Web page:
Sunday, February 17, 2013

Wort Sugars

For yeast to ferment multi-chain sugars it must first be broken down to a single chain by an enzyme. Whether yeast can produce these required enzymes is dependent on its genetics. (1) So if a typical wort split into several different fermentations, and each is inoculated with a different yeast, each one should fall into a bin representing it's enzyme capability.

Chain length(2)
Fermentation order(1)
Wort composition(1)
4 or more
Un fermentable

To find out more precisely the sugar content of the dried malt extract you may be using search for the data sheet provided by the maltster.  For example, one data sheet from Briess shows a similar break down to the one shown in the table above although the fructose seems to be replaced by more glucose.  This indicates that CBW(R) Golden Light DME is composed of 13% Glucose, 48% Maltose, 14% Maltotriose, and 19% Higher Saccharides. (3)

Given this wort compositions I would expect fermenting microorganisms to fall into four categories:

10% attenuation
  • only capable of fermenting simple sugars.
55% attenuation
  • capable of fermenting 2 chain sugars but not 3 chain.  
  • Eg. Wine yeast
75% attenuation
  • capable of fermenting 3 chain and shorter sugars.
  • Eg. Brewing yeast
100% attenuation
  • capable of fermenting all sugars.  
  • Eg. Hyper attenuating bacteria and possibility Brett (Brettanomyces)

Different strains of yeast can be used to ferment a wort in order to determine the sugar content. Dry malt extract was used to create five worts of different gravities.  These were split into a total of 15 cultures and were allowed to ferment to completion with three different yeasts.  The brewers yeast attenuated the wort 62%, while the wine yeast attenuated the wort 40%.  From this it seems that the dry malt extract is 40% one and two chain sugars, 22% three chain sugars, and the remaining 38% is four or larger chain sugars.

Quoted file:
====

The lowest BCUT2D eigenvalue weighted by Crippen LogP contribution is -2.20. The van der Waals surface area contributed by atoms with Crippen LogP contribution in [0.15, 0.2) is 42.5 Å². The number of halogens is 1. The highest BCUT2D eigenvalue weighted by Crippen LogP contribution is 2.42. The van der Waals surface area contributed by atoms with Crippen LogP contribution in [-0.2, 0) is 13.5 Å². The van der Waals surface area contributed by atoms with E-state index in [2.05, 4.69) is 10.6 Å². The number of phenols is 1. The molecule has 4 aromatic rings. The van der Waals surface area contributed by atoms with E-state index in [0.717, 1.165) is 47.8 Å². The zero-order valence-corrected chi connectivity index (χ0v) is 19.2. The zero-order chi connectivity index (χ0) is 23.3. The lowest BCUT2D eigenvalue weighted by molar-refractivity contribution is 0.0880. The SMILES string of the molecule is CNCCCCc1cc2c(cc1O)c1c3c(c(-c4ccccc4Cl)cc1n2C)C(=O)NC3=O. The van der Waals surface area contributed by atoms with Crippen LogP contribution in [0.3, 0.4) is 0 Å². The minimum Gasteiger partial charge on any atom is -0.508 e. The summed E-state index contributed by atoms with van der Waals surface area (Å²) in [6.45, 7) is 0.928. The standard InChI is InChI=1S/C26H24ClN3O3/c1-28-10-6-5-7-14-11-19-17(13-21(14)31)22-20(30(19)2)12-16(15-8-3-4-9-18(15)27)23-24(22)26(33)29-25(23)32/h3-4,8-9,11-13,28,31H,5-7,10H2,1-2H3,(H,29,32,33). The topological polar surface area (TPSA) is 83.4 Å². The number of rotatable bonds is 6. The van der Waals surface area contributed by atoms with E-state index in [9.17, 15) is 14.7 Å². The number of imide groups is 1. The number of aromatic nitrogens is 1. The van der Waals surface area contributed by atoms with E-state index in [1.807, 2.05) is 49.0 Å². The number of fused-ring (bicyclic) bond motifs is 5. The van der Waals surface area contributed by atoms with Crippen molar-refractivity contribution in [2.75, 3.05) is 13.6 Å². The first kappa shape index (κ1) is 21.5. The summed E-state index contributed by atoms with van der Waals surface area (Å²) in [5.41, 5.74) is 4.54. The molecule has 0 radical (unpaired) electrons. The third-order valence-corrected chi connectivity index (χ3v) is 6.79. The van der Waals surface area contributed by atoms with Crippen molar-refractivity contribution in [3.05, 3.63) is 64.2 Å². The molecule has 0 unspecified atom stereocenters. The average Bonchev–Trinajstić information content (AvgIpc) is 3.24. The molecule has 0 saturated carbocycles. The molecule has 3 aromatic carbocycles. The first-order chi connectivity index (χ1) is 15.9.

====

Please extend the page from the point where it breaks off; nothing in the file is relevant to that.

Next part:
the y axis on the left is the apparent attenuation.
the x axis on the bottom is the original gravity of the wort.

There are other factors that effect attenuation.  Most notably is available oxygen.  For more accurate results of this test a stir plate or agitation table will likely produce more consistent results than culture tubes. 

For recipe formulation this fast ferment test can be used to asses brewing ingredients to asses their impact to alcohol and final gravity in both cider and beer making.

Another useful application, and perhaps more interesting, would be to determine sugar composition produced by different mash temperatures.  A sample could be pulled from the mash periodically and then quickly boiled to denature the enzymes.  These samples could then be evaluated with a fermentation test to determine the sugar composition.

For more details on sugar composition through the mash see this post:


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